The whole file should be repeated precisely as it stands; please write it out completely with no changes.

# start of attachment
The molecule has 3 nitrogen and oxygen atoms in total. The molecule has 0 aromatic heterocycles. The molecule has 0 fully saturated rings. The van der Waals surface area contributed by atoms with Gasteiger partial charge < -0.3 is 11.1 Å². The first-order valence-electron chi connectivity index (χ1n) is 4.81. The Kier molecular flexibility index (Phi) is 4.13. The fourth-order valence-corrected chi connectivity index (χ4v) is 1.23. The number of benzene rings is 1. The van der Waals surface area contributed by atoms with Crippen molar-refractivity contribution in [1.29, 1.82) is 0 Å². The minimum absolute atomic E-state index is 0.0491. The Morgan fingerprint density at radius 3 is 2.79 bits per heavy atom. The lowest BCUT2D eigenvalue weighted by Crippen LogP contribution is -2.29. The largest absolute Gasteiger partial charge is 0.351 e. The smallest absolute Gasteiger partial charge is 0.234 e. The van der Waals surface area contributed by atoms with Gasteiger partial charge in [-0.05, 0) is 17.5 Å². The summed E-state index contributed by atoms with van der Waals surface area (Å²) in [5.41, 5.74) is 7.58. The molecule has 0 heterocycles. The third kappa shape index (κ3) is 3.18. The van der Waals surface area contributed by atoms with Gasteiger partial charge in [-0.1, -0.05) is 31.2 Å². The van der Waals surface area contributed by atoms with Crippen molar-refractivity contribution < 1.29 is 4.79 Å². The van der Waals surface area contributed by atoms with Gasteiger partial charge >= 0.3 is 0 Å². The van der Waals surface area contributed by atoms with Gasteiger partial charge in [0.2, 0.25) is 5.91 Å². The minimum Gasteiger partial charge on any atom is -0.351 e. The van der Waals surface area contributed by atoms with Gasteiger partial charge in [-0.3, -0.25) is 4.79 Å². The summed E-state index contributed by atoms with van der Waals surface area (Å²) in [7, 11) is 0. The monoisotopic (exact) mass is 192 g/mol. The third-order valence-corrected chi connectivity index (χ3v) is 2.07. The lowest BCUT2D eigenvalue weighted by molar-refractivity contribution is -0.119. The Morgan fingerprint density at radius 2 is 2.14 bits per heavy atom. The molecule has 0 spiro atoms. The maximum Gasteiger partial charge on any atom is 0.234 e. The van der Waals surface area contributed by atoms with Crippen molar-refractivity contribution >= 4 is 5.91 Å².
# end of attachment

The molecule has 3 nitrogen and oxygen atoms in total. The molecule has 0 aromatic heterocycles. The molecule has 0 fully saturated rings. The van der Waals surface area contributed by atoms with Gasteiger partial charge < -0.3 is 11.1 Å². The first-order valence-electron chi connectivity index (χ1n) is 4.81. The Kier molecular flexibility index (Phi) is 4.13. The fourth-order valence-corrected chi connectivity index (χ4v) is 1.23. The number of benzene rings is 1. The van der Waals surface area contributed by atoms with Crippen molar-refractivity contribution in [1.29, 1.82) is 0 Å². The minimum absolute atomic E-state index is 0.0491. The Morgan fingerprint density at radius 3 is 2.79 bits per heavy atom. The lowest BCUT2D eigenvalue weighted by Crippen LogP contribution is -2.29. The largest absolute Gasteiger partial charge is 0.351 e. The smallest absolute Gasteiger partial charge is 0.234 e. The van der Waals surface area contributed by atoms with Gasteiger partial charge in [-0.05, 0) is 17.5 Å². The summed E-state index contributed by atoms with van der Waals surface area (Å²) in [5.41, 5.74) is 7.58. The molecule has 0 heterocycles. The third kappa shape index (κ3) is 3.18. The van der Waals surface area contributed by atoms with Gasteiger partial charge in [-0.1, -0.05) is 31.2 Å². The van der Waals surface area contributed by atoms with Crippen molar-refractivity contribution < 1.29 is 4.79 Å². The van der Waals surface area contributed by atoms with Gasteiger partial charge >= 0.3 is 0 Å². The van der Waals surface area contributed by atoms with Gasteiger partial charge in [0.2, 0.25) is 5.91 Å². The minimum Gasteiger partial charge on any atom is -0.351 e. The van der Waals surface area contributed by atoms with Gasteiger partial charge in [-0.3, -0.25) is 4.79 Å². The summed E-state index contributed by atoms with van der Waals surface area (Å²) in [7, 11) is 0. The monoisotopic (exact) mass is 192 g/mol. The third-order valence-corrected chi connectivity index (χ3v) is 2.07. The lowest BCUT2D eigenvalue weighted by molar-refractivity contribution is -0.119. The Morgan fingerprint density at radius 2 is 2.14 bits per heavy atom. The molecule has 0 spiro atoms. The maximum Gasteiger partial charge on any atom is 0.234 e. The van der Waals surface area contributed by atoms with Crippen molar-refractivity contribution >= 4 is 5.91 Å².